Toronto's skyscrapers 'death trap for birds'
Up to 9 million die every year in collisions with the gleaming towers, but the city is now leading North America in tackling the problem
In the shadow of the massive black towers of a bank's downtown headquarters was an almost indistinguishable puff of dark gray fluff on the sidewalk.
It was the body of a golden-crowned kinglet, an unlucky one, that had crashed into the iconic Toronto-Dominion Centre building somewhere above.
There is no precise ranking of the world's most deadly cities for migratory birds, but Toronto is considered a top contender for the title. When a British nature documentary crew wanted to film birds killed by crashes into glass, Daniel Klem Jr, an ornithologist at Muhlenberg College in Pennsylvania, who has been studying the issue for about 40 years, directed them here, where huge numbers of birds streaking through the skies one moment can be plummeting towards the concrete the next.
"They're getting killed everywhere and anywhere where there's even the smallest garage window," Klem said. "In the case of Toronto, perhaps because of the number of buildings and the number of birds, it's more dramatic."
So many birds hit the glass towers of Canada's most populous city that volunteers scour the ground of the financial district for them in the predawn darkness each morning.
They carry paper bags and butterfly nets to rescue injured birds from the impending stampede of pedestrian feet or, all too often, to pick up the bodies of dead ones.
The group behind the bird patrol, the Fatal Light Awareness Programme, known as Flap, estimates up to nine million birds die every year from collisions with buildings in the Toronto area. The group's founder once single-handedly recovered about 500 dead birds in one morning.
Toronto's modern skyline began to rise in the 1960s, giving it a high proportion of glass-clad structures, forming a long wall along the northwestern shore of Lake Ontario. That barrier crosses several major migratory flight paths, the first large structures birds would encounter coming south from the wilderness.
While those factors make Toronto particularly lethal, Klem was also quick to say the city leads North America when it comes to addressing the problem.
After years of conducting rescue and recovery missions and prodding the city to include bird safety in its design code for new buildings, Flap has recently begun using the courts to help keep birds alive.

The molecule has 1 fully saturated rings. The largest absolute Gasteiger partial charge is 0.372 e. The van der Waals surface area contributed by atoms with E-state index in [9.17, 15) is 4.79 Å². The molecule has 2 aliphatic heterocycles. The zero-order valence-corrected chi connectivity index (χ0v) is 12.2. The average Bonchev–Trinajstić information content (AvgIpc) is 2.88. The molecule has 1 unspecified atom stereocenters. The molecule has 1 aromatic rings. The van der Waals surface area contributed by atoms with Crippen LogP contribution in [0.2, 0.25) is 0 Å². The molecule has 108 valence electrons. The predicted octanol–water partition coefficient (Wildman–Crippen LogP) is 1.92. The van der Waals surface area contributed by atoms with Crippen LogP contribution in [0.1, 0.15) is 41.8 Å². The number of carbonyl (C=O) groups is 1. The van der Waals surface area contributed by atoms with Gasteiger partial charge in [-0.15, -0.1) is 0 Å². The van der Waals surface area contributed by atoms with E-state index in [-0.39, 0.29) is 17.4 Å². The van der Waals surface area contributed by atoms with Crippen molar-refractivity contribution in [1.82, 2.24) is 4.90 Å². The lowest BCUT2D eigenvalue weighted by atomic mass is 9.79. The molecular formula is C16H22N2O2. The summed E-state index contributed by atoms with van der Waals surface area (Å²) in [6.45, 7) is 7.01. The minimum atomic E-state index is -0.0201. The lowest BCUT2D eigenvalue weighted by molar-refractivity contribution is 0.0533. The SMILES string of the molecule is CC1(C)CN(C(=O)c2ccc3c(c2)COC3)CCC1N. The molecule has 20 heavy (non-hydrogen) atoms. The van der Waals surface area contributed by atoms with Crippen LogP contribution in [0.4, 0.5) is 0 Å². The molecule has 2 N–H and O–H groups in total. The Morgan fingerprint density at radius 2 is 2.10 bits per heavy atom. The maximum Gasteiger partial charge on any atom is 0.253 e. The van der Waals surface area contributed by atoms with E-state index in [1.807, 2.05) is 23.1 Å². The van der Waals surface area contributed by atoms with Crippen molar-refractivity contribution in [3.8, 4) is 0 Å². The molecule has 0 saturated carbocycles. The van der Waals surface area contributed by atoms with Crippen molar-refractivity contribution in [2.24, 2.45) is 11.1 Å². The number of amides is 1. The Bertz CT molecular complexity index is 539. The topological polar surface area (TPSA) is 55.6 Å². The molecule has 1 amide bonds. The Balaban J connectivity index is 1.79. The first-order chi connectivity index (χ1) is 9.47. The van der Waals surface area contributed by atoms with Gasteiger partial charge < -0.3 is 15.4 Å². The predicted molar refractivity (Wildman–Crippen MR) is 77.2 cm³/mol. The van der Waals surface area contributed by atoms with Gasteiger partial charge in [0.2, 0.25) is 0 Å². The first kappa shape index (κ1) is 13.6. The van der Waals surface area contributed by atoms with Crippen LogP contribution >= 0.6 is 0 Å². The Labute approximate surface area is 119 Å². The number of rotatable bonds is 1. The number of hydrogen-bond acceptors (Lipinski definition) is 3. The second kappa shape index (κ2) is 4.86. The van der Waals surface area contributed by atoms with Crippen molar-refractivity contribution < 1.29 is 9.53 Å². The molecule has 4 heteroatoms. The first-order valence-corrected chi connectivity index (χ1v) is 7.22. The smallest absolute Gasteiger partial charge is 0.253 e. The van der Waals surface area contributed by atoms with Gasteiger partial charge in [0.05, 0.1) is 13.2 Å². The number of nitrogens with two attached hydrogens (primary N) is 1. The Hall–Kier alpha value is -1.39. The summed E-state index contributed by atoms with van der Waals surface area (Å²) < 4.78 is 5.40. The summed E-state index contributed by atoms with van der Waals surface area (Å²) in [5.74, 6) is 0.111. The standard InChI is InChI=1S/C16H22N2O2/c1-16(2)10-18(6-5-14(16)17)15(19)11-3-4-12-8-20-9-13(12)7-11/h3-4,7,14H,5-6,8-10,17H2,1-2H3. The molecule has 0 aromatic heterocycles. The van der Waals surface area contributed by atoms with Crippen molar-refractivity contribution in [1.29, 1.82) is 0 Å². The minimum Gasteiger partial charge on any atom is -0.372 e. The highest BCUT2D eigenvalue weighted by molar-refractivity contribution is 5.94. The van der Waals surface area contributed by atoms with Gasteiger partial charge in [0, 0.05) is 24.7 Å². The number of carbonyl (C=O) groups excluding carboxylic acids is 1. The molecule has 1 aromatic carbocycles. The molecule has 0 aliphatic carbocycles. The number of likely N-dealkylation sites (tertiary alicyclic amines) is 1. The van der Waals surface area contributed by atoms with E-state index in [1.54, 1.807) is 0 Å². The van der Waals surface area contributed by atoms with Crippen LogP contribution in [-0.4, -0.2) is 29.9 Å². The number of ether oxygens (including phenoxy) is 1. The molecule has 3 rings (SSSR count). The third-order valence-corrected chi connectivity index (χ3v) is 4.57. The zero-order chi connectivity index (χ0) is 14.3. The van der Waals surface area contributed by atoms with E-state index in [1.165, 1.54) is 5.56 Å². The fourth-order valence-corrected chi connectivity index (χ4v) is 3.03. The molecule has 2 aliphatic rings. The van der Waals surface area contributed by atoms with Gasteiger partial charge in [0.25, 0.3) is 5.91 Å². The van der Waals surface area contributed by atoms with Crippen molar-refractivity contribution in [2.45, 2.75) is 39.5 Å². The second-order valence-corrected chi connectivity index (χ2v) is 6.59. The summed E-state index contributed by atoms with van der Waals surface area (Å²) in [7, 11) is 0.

It is taking part in two legal cases using laws normally meant to protect migratory birds from hunting and industrial hazards to prosecute the owners of two particularly problematic buildings.
The victims are largely songbirds. Perhaps because of familiarity, the urbanites of the bird world - like house sparrows, pigeons and gulls - are much less prone to crashing into glass.
"If the people were colliding with buildings at the same rate birds are, this issue would have been dealt with a long time ago," said Michael Mesure, who co-founded Flap 19 years ago. "There's a detachment in society about this."
One especially effective, if unpopular, method of reducing the threat to birds, Mesure said, is simply to cover the outside of windows up to the height of adjacent trees with the finely perforated plastic film often used to turn transit buses into rolling billboards. The film can be printed with advertising or decorative patterns, although the group has found that a repetitive pattern of small circles made from the same adhesive plastic is both effective and less likely to prompt aesthetic objections.
For new buildings, the solution can be as simple as etching patterns into its glass. A German glass company is also developing windows that it hopes can take advantage of the ability of birds to see ultraviolet light, by including warning patterns that are invisible to humans.
But even after nearly two decades of drawing attention to the problem, Mesure acknowledged that the threat to birds is still rarely considered by architects and developers.
Along the morning search route was a hotel that was one of the last buildings approved before Toronto's new rules took effect. Its extensive use of irregularly shaped reflective glass will most likely make it "quite lethal to birds," Mesure said.